History of Black Hawk County, Iowa - 1904 - T

Black Hawk County >> 1904 Index

History of Black Hawk County, Iowa
Ed. by Isaiah Van Metre. Chicago: Biographical Pub. Co., 1904.


Unless otherwise noted, biographies submitted by Dick Barton.


H. G. TALLERDAY is vice-president of the Tallerday Steel Pipe & Tank Company, of Waterloo, Iowa, the largest tank manufacturing establishment in the world. The plant at Waterloo was first located here as a branch of the American Steel Tank Company, of Mishawaka, Indiana, in 1896, and the present company was organized in 1900. The following are the officers: F. G. Tallerday, president; H. G. Tallerday, vice-president; and H. t. Miller, secretary and treasurer.  C. D. Kern and F. M. Ramsey, together with the above-named officers, constitute the board of directors.  The company manufactures steel tanks and pipe, wind-mill regulators, smoke stacks, feed cookers, tank heaters and culvert pipe, besides doing an extensive jobbing business in unlimited territory. It also has a factory at Le Mars, Iowa, and a Western factory at Los Angeles, California, which is under the immediate superintendence of F. G. Tallerday, who lives in that city.  The factory in Waterloo has been enlarged from time to time, and is now one of the foremost industrial plants in the city.  The railroad facilities are of the best, a spur of the Illinois Central Railroad having been laid to the factory, and the company ships to all parts of the country and to foreign countries. It manufactures tanks with a capacity of from 30 gallons to 40,000 gallons, and makes a special tank of copper for their Mexico trade. The State of Minnesota is receiving its especial attention at the present time, although it is having a largely increased trade in Texas, New Mexico and the Black Hills region of South Dakota.  Each year it is adding to the variety, size and quantity of the output, and sold more than 8,000 tanks in various parts of the country, during the year 1903.


H. G. Tallerday devotes his special attention to the Waterloo plant, and much of its success is traceable the excellence of his management. He is a native of Belvidere, Illinois, but has lived in Waterloo for many years, and has established himself firmly in the good will and high esteem of his fellow citizens. He has a comfortable home a No. 223 Lafayette street.

Hon. James J. Tolerton, formerly judge of the 10th Judicial District, composed of the counties of Delaware, Buchanan, Black Hawk and Grundy, and one of the prominent members of the Black Hawk County Bar, has been a resident of Cedar Falls since 1866.  Judge Tolerton, whose portrait accompanies this sketch, was born June 22, 1840, near Salem, Ohio, of Scotch-Irish ancestry, and is one of a family of five children born to Hill and Lucy M. (Warner) Tolerton.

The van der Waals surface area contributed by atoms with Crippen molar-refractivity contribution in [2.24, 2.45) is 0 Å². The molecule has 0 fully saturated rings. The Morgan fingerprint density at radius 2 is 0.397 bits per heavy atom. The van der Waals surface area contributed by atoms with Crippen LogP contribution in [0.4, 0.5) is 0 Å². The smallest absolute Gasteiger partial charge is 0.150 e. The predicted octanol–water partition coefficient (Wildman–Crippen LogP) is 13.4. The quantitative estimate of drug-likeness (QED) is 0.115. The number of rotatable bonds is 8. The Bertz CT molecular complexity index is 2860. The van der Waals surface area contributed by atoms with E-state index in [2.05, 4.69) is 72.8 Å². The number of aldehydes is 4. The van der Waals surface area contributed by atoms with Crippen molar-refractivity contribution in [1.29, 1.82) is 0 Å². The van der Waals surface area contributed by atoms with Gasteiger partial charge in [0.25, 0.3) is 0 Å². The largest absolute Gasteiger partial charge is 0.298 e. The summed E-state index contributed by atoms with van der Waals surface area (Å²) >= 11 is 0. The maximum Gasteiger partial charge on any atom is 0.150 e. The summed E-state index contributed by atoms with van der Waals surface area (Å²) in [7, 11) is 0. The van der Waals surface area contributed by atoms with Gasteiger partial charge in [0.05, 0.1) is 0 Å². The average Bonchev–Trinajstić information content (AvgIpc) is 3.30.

James Tolerton, our subject's grandfather, was born in County Antrim, Ireland, and came to America as a young married man about the year 1809.  In Ireland he had married Frances Douglas, who was born in Scotland.  Their eldest child, Alexander, was born before they left Ireland.  James Tolerton had followed teaching exclusively in Ireland but upon coming to America he settled on a farm and for a time also continued teaching.  He died in 1872, aged 92 years.  His wife lived to be about 80 years old.  They were good Christian people, holding membership in the Society of Friends.  Our subject's father was born in Ohio, where he followed an agricultural life during his active period.

The future judge acquired his early education in the common schools in his native locality, growing up on his father's farm, and completed his literary course at Allegheny College, at Meadville, Pennsylvania, graduating in the class of 1864.  His reading of law was done under the supervision of Thomas S. Woods, an able attorney.  After being admitted to practice, Judge Tolerton located at Cedar Falls.  He rapidly made friends and gained clients and successfully followed his profession for many years, gaining the confidence and good will of his fellow citizens which resulted in his election to the bench.  Until his health failed and retirement became a necessity, he continued to fill that honorable position.  Well versed in the law, he gave as complete satisfaction on the bench as he had at the bar and it was with regret that the practicing attorneys parted with one who had been so fair and impartial in his rulings.  His three years of service covered some of the most important cases which ever came before the District Court.

Since retiring from professional life, Judge Tolerton has supervised a fine farm of 160 acres, which adjoins the property of the Iowa State Normal School.  He and his sons-in-law all own fine residences in Cedar Falls.

Judge Tolerton was married in 1867 to Margaret Taylor, a daughter of John Taylor, a prominent citizen of Greensburg, Pennsylvania, and they have two daughters:  Mary E. (Mrs. H. E. Aldrich) and Margaret Ernestine (Mrs. John Thompson), both well known residents of Cedar Falls.

In politics, Judge Tolerton is identified with the Republican party, but has paid more attention to his profession than to political life.  Fraternally he is a Mason.  He belongs also to the Black Hawk County Bar Association.